Make mental health a budget priority in NH
If ever there were a time for mental health organizations to pitch the need for more funding to state lawmakers, now would appear to be it.
So it made perfect sense that a Concord-based organization representing 10 community-based mental health centers chose Monday – the one-month anniversary of the tragic Sandy Hook Elementary School shootings in Connecticut – to issue a position paper detailing its budget priorities for the next two years.
That it also came a month before Gov. Maggie Hassan is expected to present her two-year budget for fiscal years 2014-15 didn’t hurt, either.
But whether the nation’s renewed focus on mental health issues in the wake of Sandy Hook will translate into a renewed commitment by cash-strapped state lawmakers to expand mental health services remains an open question.
“The last month has seen a horrific escalation of crises in mental health and the failings of our community-based system,” said Jay Couture, president of the New Hampshire Community Behavioral Health Association, in a prepared statement. “A month ago today, the shootings in Newtown, Conn., shocked our community and also raised the public’s concerns about mental health issues.”
In order to offset the damage done by the state’s inability to invest in mental health services in recent years, Couture put forward an ambitious plan that calls for spending $37.6 million over the next two years to fund 132 new treatment beds, Section 8 rental subsidies and more outpatient caregiver teams, among many other provisions.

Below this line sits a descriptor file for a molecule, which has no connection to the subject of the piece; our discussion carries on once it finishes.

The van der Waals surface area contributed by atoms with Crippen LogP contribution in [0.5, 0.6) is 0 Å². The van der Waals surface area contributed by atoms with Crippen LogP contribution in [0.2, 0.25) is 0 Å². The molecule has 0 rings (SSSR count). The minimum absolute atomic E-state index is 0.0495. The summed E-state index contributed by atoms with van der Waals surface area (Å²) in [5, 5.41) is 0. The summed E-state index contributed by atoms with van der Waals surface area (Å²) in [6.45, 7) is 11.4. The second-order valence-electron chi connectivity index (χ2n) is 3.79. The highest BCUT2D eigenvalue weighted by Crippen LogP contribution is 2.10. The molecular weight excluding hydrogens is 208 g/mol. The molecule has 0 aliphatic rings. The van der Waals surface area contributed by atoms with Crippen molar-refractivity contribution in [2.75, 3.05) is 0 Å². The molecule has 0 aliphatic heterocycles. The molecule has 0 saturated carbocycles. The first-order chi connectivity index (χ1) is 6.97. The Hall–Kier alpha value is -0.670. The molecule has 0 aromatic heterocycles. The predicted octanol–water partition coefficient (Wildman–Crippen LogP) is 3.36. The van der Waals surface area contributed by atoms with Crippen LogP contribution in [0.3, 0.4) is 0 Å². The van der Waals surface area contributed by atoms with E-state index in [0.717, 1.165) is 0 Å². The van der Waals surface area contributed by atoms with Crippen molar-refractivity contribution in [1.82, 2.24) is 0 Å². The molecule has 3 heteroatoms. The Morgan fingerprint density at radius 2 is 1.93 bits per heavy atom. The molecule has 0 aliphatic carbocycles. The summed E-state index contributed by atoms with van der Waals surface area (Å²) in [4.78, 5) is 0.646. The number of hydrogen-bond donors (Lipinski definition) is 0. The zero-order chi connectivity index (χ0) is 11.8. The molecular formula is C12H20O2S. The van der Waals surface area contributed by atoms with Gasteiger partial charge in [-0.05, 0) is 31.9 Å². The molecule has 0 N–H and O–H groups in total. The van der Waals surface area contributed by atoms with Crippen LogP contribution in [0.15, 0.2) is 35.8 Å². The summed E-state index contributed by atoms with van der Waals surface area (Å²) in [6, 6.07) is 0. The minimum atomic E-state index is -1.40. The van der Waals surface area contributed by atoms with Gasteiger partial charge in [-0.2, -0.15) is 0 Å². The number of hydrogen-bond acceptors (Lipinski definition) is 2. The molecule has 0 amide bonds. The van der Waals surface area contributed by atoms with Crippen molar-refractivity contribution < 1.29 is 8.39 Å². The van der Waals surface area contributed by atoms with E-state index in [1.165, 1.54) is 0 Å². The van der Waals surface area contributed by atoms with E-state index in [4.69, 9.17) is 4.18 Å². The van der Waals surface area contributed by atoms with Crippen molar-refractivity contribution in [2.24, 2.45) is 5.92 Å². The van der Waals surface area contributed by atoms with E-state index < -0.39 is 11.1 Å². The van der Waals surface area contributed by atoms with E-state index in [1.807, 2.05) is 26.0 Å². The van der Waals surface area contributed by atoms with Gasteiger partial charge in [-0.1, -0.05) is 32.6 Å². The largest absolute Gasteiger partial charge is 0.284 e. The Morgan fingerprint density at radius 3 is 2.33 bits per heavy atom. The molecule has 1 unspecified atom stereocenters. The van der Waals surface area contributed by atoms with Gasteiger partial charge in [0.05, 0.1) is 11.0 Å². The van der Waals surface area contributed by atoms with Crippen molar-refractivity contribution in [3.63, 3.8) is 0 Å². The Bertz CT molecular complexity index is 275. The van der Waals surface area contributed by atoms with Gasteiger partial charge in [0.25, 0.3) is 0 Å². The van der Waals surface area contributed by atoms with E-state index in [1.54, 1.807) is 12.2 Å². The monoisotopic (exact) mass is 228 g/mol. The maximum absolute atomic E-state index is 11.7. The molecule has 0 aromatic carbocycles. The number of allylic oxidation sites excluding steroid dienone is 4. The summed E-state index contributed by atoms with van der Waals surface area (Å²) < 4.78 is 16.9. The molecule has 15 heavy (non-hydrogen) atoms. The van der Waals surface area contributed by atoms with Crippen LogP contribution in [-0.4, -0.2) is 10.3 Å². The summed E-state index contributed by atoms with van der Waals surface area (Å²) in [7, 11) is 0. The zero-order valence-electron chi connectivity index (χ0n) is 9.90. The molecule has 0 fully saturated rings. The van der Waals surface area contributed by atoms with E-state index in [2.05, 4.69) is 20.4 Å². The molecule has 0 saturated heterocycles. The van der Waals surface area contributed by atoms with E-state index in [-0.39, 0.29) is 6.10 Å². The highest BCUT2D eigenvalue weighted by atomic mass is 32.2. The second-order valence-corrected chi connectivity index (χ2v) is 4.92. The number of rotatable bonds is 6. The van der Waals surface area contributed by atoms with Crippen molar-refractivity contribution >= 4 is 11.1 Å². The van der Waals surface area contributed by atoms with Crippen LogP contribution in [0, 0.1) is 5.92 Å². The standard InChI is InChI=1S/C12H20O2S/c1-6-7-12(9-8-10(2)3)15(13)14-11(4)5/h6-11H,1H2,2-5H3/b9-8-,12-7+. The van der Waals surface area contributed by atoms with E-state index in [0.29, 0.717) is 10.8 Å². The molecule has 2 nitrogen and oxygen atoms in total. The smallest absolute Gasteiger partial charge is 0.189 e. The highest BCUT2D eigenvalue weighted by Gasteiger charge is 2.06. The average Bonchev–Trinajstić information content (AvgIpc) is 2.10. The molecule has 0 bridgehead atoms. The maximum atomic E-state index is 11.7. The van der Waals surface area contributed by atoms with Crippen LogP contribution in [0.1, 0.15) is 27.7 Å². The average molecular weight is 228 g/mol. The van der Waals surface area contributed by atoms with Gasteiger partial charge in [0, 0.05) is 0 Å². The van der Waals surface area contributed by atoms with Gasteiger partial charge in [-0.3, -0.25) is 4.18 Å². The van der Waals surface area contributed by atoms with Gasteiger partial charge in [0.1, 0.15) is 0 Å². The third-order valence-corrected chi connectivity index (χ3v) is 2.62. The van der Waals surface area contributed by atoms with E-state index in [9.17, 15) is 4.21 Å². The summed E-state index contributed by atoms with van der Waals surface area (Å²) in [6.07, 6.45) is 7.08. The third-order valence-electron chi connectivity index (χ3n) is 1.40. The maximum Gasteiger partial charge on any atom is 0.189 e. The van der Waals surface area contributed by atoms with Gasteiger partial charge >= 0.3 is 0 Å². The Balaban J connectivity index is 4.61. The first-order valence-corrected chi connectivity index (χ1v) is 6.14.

Specifically, the plan calls for spending roughly:
• $10 million for 38-48 new beds spread among four regions of the state.
• $1.5 million for 20 new beds to treat individuals facing mental health and substance abuse problems.
• $900,000 for 12 new beds to care for those most in need of treatment and otherwise destined for hospital emergency rooms.
• $11.6 million to double to 12 the number of teams that provide outpatient services with the goal of keeping patients out of hospital emergency rooms and jails or prison.
• $1.8 million to offer a rental subsidy to those individuals on a waiting list for a Section 8 federal housing voucher.
Sadly, even lawmakers sympathetic to the problem may be powerless to do much over the next two years, given the state of the budget.
Speaking at the Greater Nashua Chamber of Commerce’s annual Economic Outlook Luncheon on Thursday, Charles Arlinghaus, president of the Josiah Bartlett Center for Public Policy, told Nashua business leaders that the state could be looking at a $25 million deficit in the two-year budget cycle that ends June 30.
If that weren’t bad enough, he projected it will cost more than $200 million over the next two years just to maintain the current level of services, while state revenues only will increase by about $10 million.
If true, lawmakers will have to be extremely diligent in setting budget priorities for 2014-15. When they do, some additional resources for mental health treatment should be near the top of the list.